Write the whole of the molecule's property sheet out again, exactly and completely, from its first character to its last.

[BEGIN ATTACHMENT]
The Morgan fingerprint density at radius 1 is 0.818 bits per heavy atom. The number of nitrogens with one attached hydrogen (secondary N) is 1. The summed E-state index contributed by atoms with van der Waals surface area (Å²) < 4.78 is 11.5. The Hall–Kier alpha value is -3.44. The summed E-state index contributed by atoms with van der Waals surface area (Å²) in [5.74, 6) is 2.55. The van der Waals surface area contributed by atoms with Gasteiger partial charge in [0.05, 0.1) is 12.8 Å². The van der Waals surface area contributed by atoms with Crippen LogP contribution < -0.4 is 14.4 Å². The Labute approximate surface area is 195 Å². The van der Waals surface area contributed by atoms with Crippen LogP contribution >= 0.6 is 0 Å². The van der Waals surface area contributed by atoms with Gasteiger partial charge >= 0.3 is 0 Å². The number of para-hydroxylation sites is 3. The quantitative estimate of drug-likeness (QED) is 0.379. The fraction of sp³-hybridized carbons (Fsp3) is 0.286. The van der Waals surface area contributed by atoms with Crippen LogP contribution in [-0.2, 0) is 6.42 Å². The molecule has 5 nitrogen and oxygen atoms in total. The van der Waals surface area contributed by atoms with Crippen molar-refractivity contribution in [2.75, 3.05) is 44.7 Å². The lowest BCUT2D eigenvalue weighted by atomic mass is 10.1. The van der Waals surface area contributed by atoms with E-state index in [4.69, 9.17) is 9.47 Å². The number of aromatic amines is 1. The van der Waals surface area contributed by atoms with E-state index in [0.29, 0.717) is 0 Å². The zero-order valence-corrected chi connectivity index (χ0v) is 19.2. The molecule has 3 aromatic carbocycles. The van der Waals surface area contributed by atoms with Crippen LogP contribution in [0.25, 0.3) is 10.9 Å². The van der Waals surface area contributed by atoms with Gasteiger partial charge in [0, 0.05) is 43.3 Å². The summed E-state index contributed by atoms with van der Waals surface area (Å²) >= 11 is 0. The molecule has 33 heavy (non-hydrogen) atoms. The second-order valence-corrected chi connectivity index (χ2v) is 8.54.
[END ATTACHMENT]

The Morgan fingerprint density at radius 1 is 0.818 bits per heavy atom. The number of nitrogens with one attached hydrogen (secondary N) is 1. The summed E-state index contributed by atoms with van der Waals surface area (Å²) < 4.78 is 11.5. The Hall–Kier alpha value is -3.44. The summed E-state index contributed by atoms with van der Waals surface area (Å²) in [5.74, 6) is 2.55. The van der Waals surface area contributed by atoms with Gasteiger partial charge in [0.05, 0.1) is 12.8 Å². The van der Waals surface area contributed by atoms with Crippen LogP contribution < -0.4 is 14.4 Å². The Labute approximate surface area is 195 Å². The van der Waals surface area contributed by atoms with Crippen LogP contribution >= 0.6 is 0 Å². The van der Waals surface area contributed by atoms with Gasteiger partial charge >= 0.3 is 0 Å². The number of para-hydroxylation sites is 3. The quantitative estimate of drug-likeness (QED) is 0.379. The fraction of sp³-hybridized carbons (Fsp3) is 0.286. The van der Waals surface area contributed by atoms with Crippen LogP contribution in [-0.2, 0) is 6.42 Å². The molecule has 5 nitrogen and oxygen atoms in total. The van der Waals surface area contributed by atoms with Crippen molar-refractivity contribution in [2.75, 3.05) is 44.7 Å². The lowest BCUT2D eigenvalue weighted by atomic mass is 10.1. The van der Waals surface area contributed by atoms with E-state index in [4.69, 9.17) is 9.47 Å². The number of aromatic amines is 1. The van der Waals surface area contributed by atoms with E-state index in [0.29, 0.717) is 0 Å². The zero-order valence-corrected chi connectivity index (χ0v) is 19.2. The molecule has 3 aromatic carbocycles. The van der Waals surface area contributed by atoms with Crippen LogP contribution in [0.25, 0.3) is 10.9 Å². The van der Waals surface area contributed by atoms with Gasteiger partial charge in [0, 0.05) is 43.3 Å². The summed E-state index contributed by atoms with van der Waals surface area (Å²) >= 11 is 0. The molecule has 33 heavy (non-hydrogen) atoms. The second-order valence-corrected chi connectivity index (χ2v) is 8.54.